Annual membership in the John Whitmer Historical Association provides the following benefits:
- John Whitmer Historical Association Journal, published semi-annually in the Spring and Fall, containing important new articles and book reviews on the history of Community of Christ and the Restoration Movement.
- JWHA’s newsletter, with information about upcoming JWHA events and other related news.
- Discounted registration for JWHA’s annual conference.
- Full voting rights at JWHA business meetings.
- Membership e-Directory.
- Electronic edition of the John Whitmer Historical Association Journal
Annual membership runs from January 1 to December 31.
Membership is open to anyone interested in Community of Christ history, early Mormon history, or the history of the many denominations that comprise the Latter Day Saint movement.
Have You Renewed Your Membership?
Unless otherwise noted, dues received at any time during a calendar year are for the current year only (unless a membership is current, then dues will apply to the following year).
JWHA also offers a digital only e-membership.
Please consider renewing as a sustaining or patron level member. You might also consider a lifetime membership. Your extra contribution to JWHA helps fund student scholarships and other special projects, and your gift makes a big difference in helping JWHA advance its mission.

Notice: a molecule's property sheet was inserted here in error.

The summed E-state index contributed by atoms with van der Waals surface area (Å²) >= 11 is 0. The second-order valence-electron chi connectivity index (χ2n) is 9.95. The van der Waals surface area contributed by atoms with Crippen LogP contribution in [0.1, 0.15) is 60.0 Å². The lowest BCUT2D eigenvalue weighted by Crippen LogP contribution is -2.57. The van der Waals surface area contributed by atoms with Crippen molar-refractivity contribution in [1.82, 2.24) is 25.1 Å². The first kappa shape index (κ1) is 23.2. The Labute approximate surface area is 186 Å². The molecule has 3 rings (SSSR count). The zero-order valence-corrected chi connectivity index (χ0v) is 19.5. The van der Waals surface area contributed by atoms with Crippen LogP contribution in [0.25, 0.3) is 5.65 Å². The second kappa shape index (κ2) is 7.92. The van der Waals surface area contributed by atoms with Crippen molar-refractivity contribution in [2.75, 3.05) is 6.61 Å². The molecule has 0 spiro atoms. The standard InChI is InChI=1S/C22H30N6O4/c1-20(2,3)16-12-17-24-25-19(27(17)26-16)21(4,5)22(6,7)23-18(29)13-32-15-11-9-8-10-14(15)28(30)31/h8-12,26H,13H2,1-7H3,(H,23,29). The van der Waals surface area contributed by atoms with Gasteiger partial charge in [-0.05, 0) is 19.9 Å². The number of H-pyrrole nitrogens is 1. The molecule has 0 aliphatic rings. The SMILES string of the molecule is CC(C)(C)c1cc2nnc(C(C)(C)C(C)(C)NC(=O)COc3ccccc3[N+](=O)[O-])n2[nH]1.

Because JWHA is a 501c3 not-for-profit organization, part of your contribution at levels beyond regular membership may be tax deductible. Consult your tax preparer. JWHA does not give tax advice.
|Membership type||Annual dues|
|Individual Regular Membership||$45.00|
|Individual Student Membership||$20.00|
|Individual Sustaining Membership||$100.00|
|Individual Patron Membership||$200.00|
|Individual Lifetime Membership||$1,250.00|
|* Spouse membership $15.00 with any paid membership; not applicable for institutional or lifetime membership. Note: for lifetime membership, please email Cheryle at email@example.com.|
JWHA does not give tax advice, but as a 501c3 organization it is possible under certain tax codes that a donor could claim a charitable deduction. While JWHA will issue receipts, it is incumbent on the individual member (and would solely be the responsibility of the member) to consult with a tax preparer for the appropriate way to make any claim. The issuance of a receipt is ordinary practice for any 501c3 organization, and does not in itself constitute “tax advice.”